Unlawfully imposed US sanctions on targeted nations, entities and individuals are weapons of war by other means.
On Wednesday, Pompeo said the Trump regime blacklisted ICC Chief Prosecutor Fatou Bensouda and the court’s Jurisdiction, Complementary, and Cooperation Division head Phakiso Mochochoko under a June White House executive order, saying the following:
The US “never ratified the Rome Statute that created the court, and we will not tolerate…attempts to subject Americans to its jurisdiction,” adding:
“Individuals and entities that continue to materially support those individuals risk exposure to sanctions as well.”
The State Department earlier “restricted the issuance of visas for certain individuals involved in the ICC’s efforts to investigate US personnel.”
While the US didn’t ratify the Rome Statute, Afghanistan did in February 2003.
Image on the right: Fatou Bensouda
When agreeing to probe charges of US war crimes in the country, an appeals chamber of the ICC unanimously reversed a lower chamber’s decision that halted an inquiry because the US doesn’t recognize the court’s jurisdiction to probe its officials, only those of its adversaries.
An ICC statement said that after Afghanistan “deposited its instrument of accession to the Rome Statute on 10 February 2003,” the court “may…exercise its jurisdiction over crimes listed in the Rome Statute committed on the territory of Afghanistan or by its nationals from 1 May 2003 onwards.”
In response to the unacceptable Trump regime’s actions, a breach of the letter and spirit of international law, a statement by the court said the following:
“These coercive acts, directed at an international judicial institution and its civil servants, are unprecedented and constitute serious attacks against the Court, the Rome Statute system of international criminal justice, and the rule of law more generally.”
Separately, Judge O-Gon Kwon, president of the Assembly of States Parties to the Rome Statute of the International Criminal Court—Republic of Korea said the following:
Sanctioning court officials by the Trump regime “weaken(s) our common endeavor to fight impunity for mass atrocities.”
“We stand by our court and its staff as well as those cooperating with it in implementing its judicial mandate.”
“A meeting of the Bureau of the Assembly will take place shortly to consider the measures imposed by the (Trump regime) and ways to give effect to our unstinting support for the court.”
Since beginning its probe of US Afghanistan war crimes in 2017, the ICC said it received over 700 complaints from aggrieved victims.
In June, Trump declared a state of national emergency over the ICC’s probe of US war crimes in Afghanistan.
At the time, he issued an executive order that authorizes blocking property of ICC officials in the US if sanctioned by Washington. It also prevents them from traveling to the US.
There’s no ambiguity about US high crimes of war and against humanity in all its preemptive wars by hot and other means throughout the post-WW II period and earlier.
In early March, ICC judges authorized an investigation into accusations of war crimes by US military and intelligence personnel, Afghan forces, and the Taliban in the country.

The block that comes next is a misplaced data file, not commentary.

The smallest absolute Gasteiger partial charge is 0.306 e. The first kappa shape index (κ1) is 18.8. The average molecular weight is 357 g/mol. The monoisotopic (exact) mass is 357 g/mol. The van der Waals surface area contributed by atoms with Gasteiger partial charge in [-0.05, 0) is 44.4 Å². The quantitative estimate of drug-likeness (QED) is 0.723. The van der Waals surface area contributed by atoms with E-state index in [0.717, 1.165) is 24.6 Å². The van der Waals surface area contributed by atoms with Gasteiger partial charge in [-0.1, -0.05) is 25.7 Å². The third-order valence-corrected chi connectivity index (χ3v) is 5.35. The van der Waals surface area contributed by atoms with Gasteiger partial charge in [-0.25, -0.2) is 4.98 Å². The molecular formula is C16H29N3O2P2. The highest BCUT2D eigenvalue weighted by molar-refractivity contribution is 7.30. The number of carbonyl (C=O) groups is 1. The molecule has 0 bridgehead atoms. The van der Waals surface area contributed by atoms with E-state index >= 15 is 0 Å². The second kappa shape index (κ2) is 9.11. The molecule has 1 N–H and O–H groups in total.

Given the ICC’s history since established in 2002 of targeting victims of US high crimes, never the US or its imperial partners earlier, it’s unclear what will come of its probe into indisputable US war crimes in Afghanistan.
Though mandated to prosecute individuals (not nations) for crimes of war, against humanity, genocide and aggression, the court never targeted the main offenders of these crimes.
It requires a giant leap of faith believe it’ll go now where it never went before.
Maybe illegal Trump regime sanctioning of its chief prosecutor and another key official will convince the court to respond by fulfilling its mandate against the world’s leading perpetrator of war crimes USA in one of its theaters — Afghanistan.
There’s no ambiguity of its criminal history.
It’s put up or shut up time for the ICC to hold the US responsible for high crimes too grievous to ignore in all its preemptive wars of aggression against nonbelligerent states threatening no one.
A Final Comment
The 2002 American Service Members’ Protection Act (ASPA, aka Hague Invasion Act) “protect(s) United States military personnel and other elected and appointed officials of the United States government against criminal prosecution by an international court to which the United States is not party.”
The measure authorizes the president to use “all means necessary and appropriate to bring about the release of any US or allied personnel being detained or imprisoned by, on behalf of, or at the request of the International Criminal Court.”
Decades of US high crimes are well documented, its officials never held accountable. Nor have their counterparts in other NATO countries and Israel.
Will this time be different? Will the ICC fulfill its mandate by conducting a credible probe of US war crimes in Afghanistan?
Will the court call for holding culpable individuals accountable for offenses in the country it determined to be war crimes?
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Award-winning author Stephen Lendman lives in Chicago. He can be reached at [email protected]. He is a Research Associate of the Centre for Research on Globalization (CRG)
His new book as editor and contributor is titled “Flashpoint in Ukraine: US Drive for Hegemony Risks WW III.”
Visit his blog site at sjlendman.blogspot.com.